When pharmacies ran out of the free pain medication he was entitled to under Russia's public health system, dying cancer patient Viktor Sechin turned to Aleftina Khorinyak, a doctor and longtime friend, for help.
For about a month in early 2009, Khorinyak prescribed him a nonsubsidized version of the opioid painkiller Tramadol to help ease the suffering caused by his terminal cancer.
"They didn't give him any Tramadol for 52 days. I could no longer bear watching him suffer," Khorinyak recalls. "He moaned and thrashed about on his bed, he was in such excruciating pain."
Sechin, who was also severely disabled, succumbed to cancer two years later at his home in the Siberian city of Krasnoyarsk, aged 57.
What Khorinyak intended as gesture of compassion, however, has landed her in court on charges of drug trafficking and document forgery. Both are criminal offenses that carry a total of up to eight years in jail.
Her trial has drawn strong condemnation from rights advocates, who accuse Russian authorities of hounding the 71-year-old doctor on a mere technicality -- prescribing nonsubsidized Tramadol while Sechin was formally only allowed to receive the medication free of charge under a state program to benefit economically disadvantaged people.
Overly Strict, Bureaucratic Policies
It has also shone a rare spotlight on the plight of terminally ill patients in Russia, many of whom continue to die in agony amid chronic drug shortages and a general lack of awareness about how to treat pain.
Rights advocates and health experts pin much of the blame on the stringent regulations that govern the use of controlled substances in Russia. While the country has an obligation under international law to regulate access to opioid medications, its drug-control regulations are criticized for routinely denying patients adequate pain relief.
Rights groups see Khorinyak as a victim of these overly strict and bureaucratic policies. "This woman essentially fell through the cracks of the system of drug regulation in Russia," says Tanya Cooper, a researcher at Human Rights Watch.
"The regulations are inflexible. In this case, they don't allow the patient to receive medication," Cooper adds. "This case shows that the drug regulations that currently exist in Russia allow people with terminal cancer to be left in pain for many days."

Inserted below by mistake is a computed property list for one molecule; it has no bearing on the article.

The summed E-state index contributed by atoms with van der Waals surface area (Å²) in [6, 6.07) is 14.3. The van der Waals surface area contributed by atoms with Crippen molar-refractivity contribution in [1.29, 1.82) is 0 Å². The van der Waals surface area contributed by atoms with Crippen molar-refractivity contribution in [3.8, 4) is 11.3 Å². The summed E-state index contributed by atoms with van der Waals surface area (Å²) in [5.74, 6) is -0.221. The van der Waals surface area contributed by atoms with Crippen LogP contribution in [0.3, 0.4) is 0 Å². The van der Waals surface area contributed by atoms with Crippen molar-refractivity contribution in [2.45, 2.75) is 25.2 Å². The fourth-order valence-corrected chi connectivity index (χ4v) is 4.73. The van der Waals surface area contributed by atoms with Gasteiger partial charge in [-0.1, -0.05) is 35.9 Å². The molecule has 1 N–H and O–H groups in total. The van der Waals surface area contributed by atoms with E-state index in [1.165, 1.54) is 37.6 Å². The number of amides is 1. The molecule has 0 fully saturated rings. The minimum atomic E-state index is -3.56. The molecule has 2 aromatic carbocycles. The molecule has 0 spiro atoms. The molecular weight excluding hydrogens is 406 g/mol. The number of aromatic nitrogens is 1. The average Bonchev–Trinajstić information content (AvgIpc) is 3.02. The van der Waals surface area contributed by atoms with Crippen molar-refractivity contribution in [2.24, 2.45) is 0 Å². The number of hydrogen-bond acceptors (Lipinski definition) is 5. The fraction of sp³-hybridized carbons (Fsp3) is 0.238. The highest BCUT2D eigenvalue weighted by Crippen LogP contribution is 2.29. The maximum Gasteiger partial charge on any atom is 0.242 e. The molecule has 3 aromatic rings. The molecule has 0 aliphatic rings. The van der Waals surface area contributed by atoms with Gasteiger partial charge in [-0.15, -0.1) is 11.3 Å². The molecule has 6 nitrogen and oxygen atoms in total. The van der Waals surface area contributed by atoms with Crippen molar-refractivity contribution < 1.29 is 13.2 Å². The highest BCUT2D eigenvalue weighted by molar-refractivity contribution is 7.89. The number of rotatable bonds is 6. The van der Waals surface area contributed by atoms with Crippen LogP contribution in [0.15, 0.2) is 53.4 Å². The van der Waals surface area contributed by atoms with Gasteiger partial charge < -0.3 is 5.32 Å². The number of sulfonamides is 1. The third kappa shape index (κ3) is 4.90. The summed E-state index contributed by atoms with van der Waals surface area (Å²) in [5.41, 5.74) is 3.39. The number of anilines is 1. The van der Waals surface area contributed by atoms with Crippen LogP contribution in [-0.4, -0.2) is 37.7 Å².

The distribution of opiates is so restricted in Russia that patients are barred from holding stocks of medication, forcing them to continuously seek new prescriptions and queue up for their drugs. There are now fears that the criminal charges against Khorinyak will further deter Russian doctors from prescribing morphine and other potent painkillers.
'A Fundamental Aspect Of Patient Care'
A number of health advocates believe the denial of pain relief for terminal patients amounts to torture and is a serious human rights violation. They stress that Russia is a signatory of the International Covenant on Economic, Social, and Cultural Rights, which guarantees the right to "the enjoyment of the highest attainable standard of physical and mental health."
"Palliative care is not a charitable activity or a footnote of medicine," says Diana Nevzorova, head doctor at Moscow's oldest hospice for the terminally ill, founded in 1994. "It is a fundamental aspect of patient care because, unfortunately, everyone dies."
Russia is home to roughly 100 hospices offering end-of-life care for patients and their families -- a significantly lower per-capita ratio than in Western countries. Britain, for instance, has more than 260 hospices and palliative inpatient units for a population less than half that of Russia.
Nevzorova says Russia's palliative-care system is still "in its infancy," with the majority of hospices run by charitable organizations and medical staff woefully untrained in modern methods of pain management.
'How Can We Talk Of Progress?'
Awareness of the right to a dignified, pain-free death is nonetheless slowly taking root in Russia.
The ordeal of popular bard Ada Yakusheva, who was denied pain medication until one day before dying of cancer in October 2012 due to bureaucratic hurdles, sparked public dismay.
Russia's Health Ministry, too, appears to be waking up to the need for better palliative care. Health officials issued a set of directives last year to improve end-of-life treatment, ordering the creation of hospices and palliative-care units across the country.
Nevzorova, however, says the new rules have been met with disappointment by experts. "The palliative care described in the government's decree addresses mostly palliative medical care," she says. "It says nothing about the philosophy of hospice care, about nursing, about social and psychological support."
The charges against Khorinyak illustrate the uphill battle waged by Nevzorova and other doctors advocating a more compassionate approach to pain.
Khorinyak was found guilty of drug trafficking and forgery of documents in May along with another female friend of Sechin who purchased the nonsubsidized medication for him. The verdict, however, was invalidated over a technical detail. A new trial began in November.
Nevzorova, while deeply sympathizing with the two women, says the case is drawing much-needed attention to Russia's shortcomings in caring for its terminally ill citizens.
"People have an undeniable right to live and die with dignity. A country's level of palliative care reflects its level of social development," she explains. "If we don't start taking proper care of our dying patients, what kind of progress can we talk about for our country?"